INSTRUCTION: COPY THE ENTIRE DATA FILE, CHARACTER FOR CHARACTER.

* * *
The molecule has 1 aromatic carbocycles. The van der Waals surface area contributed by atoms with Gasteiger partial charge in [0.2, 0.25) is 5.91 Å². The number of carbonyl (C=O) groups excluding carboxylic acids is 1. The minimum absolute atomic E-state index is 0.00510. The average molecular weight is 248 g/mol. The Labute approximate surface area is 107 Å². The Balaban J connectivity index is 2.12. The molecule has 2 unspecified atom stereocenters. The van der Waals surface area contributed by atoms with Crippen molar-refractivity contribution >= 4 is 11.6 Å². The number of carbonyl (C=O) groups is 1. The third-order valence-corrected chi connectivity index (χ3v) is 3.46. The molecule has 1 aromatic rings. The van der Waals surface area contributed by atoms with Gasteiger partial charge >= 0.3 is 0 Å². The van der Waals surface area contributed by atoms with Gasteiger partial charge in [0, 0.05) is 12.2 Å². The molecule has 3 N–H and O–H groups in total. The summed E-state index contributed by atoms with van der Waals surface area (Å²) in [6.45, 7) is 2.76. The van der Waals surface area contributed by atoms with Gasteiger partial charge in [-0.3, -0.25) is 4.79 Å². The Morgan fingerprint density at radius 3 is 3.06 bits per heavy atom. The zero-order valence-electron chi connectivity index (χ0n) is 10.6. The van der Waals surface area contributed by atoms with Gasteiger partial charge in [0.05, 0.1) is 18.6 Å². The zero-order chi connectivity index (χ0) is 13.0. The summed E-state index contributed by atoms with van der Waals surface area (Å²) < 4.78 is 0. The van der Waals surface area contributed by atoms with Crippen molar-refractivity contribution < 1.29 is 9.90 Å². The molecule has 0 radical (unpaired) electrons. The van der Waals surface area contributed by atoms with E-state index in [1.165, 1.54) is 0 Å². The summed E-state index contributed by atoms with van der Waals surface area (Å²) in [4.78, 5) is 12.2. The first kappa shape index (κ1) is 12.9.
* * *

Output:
The molecule has 1 aromatic carbocycles. The van der Waals surface area contributed by atoms with Gasteiger partial charge in [0.2, 0.25) is 5.91 Å². The number of carbonyl (C=O) groups excluding carboxylic acids is 1. The minimum absolute atomic E-state index is 0.00510. The average molecular weight is 248 g/mol. The Labute approximate surface area is 107 Å². The Balaban J connectivity index is 2.12. The molecule has 2 unspecified atom stereocenters. The van der Waals surface area contributed by atoms with Crippen molar-refractivity contribution >= 4 is 11.6 Å². The number of carbonyl (C=O) groups is 1. The third-order valence-corrected chi connectivity index (χ3v) is 3.46. The molecule has 1 aromatic rings. The van der Waals surface area contributed by atoms with Gasteiger partial charge >= 0.3 is 0 Å². The van der Waals surface area contributed by atoms with Gasteiger partial charge in [0, 0.05) is 12.2 Å². The molecule has 3 N–H and O–H groups in total. The summed E-state index contributed by atoms with van der Waals surface area (Å²) in [6.45, 7) is 2.76. The van der Waals surface area contributed by atoms with Gasteiger partial charge in [-0.3, -0.25) is 4.79 Å². The Morgan fingerprint density at radius 3 is 3.06 bits per heavy atom. The zero-order valence-electron chi connectivity index (χ0n) is 10.6. The van der Waals surface area contributed by atoms with Gasteiger partial charge in [0.05, 0.1) is 18.6 Å². The zero-order chi connectivity index (χ0) is 13.0. The summed E-state index contributed by atoms with van der Waals surface area (Å²) < 4.78 is 0. The van der Waals surface area contributed by atoms with Crippen molar-refractivity contribution < 1.29 is 9.90 Å². The molecule has 0 radical (unpaired) electrons. The van der Waals surface area contributed by atoms with E-state index in [1.165, 1.54) is 0 Å². The summed E-state index contributed by atoms with van der Waals surface area (Å²) in [4.78, 5) is 12.2. The first kappa shape index (κ1) is 12.9.